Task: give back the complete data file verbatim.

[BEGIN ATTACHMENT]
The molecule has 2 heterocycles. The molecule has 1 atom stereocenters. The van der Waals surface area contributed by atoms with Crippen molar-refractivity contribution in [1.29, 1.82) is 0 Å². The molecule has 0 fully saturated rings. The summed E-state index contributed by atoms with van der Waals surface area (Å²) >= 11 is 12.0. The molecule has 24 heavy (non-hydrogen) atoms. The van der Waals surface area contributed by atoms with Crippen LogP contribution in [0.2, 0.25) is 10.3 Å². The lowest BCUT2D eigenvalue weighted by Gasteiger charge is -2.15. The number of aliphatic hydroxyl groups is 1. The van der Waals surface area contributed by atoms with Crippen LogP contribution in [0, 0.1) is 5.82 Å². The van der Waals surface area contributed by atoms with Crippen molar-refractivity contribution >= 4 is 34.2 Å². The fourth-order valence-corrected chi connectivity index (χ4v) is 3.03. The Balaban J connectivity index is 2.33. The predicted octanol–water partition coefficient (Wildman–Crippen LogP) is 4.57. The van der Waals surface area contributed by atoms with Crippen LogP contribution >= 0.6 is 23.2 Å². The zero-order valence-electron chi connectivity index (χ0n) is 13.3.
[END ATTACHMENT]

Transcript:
The molecule has 2 heterocycles. The molecule has 1 atom stereocenters. The van der Waals surface area contributed by atoms with Crippen molar-refractivity contribution in [1.29, 1.82) is 0 Å². The molecule has 0 fully saturated rings. The summed E-state index contributed by atoms with van der Waals surface area (Å²) >= 11 is 12.0. The molecule has 24 heavy (non-hydrogen) atoms. The van der Waals surface area contributed by atoms with Crippen LogP contribution in [0.2, 0.25) is 10.3 Å². The lowest BCUT2D eigenvalue weighted by Gasteiger charge is -2.15. The number of aliphatic hydroxyl groups is 1. The van der Waals surface area contributed by atoms with Crippen LogP contribution in [0, 0.1) is 5.82 Å². The van der Waals surface area contributed by atoms with Crippen molar-refractivity contribution >= 4 is 34.2 Å². The fourth-order valence-corrected chi connectivity index (χ4v) is 3.03. The Balaban J connectivity index is 2.33. The predicted octanol–water partition coefficient (Wildman–Crippen LogP) is 4.57. The van der Waals surface area contributed by atoms with Crippen LogP contribution >= 0.6 is 23.2 Å². The zero-order valence-electron chi connectivity index (χ0n) is 13.3.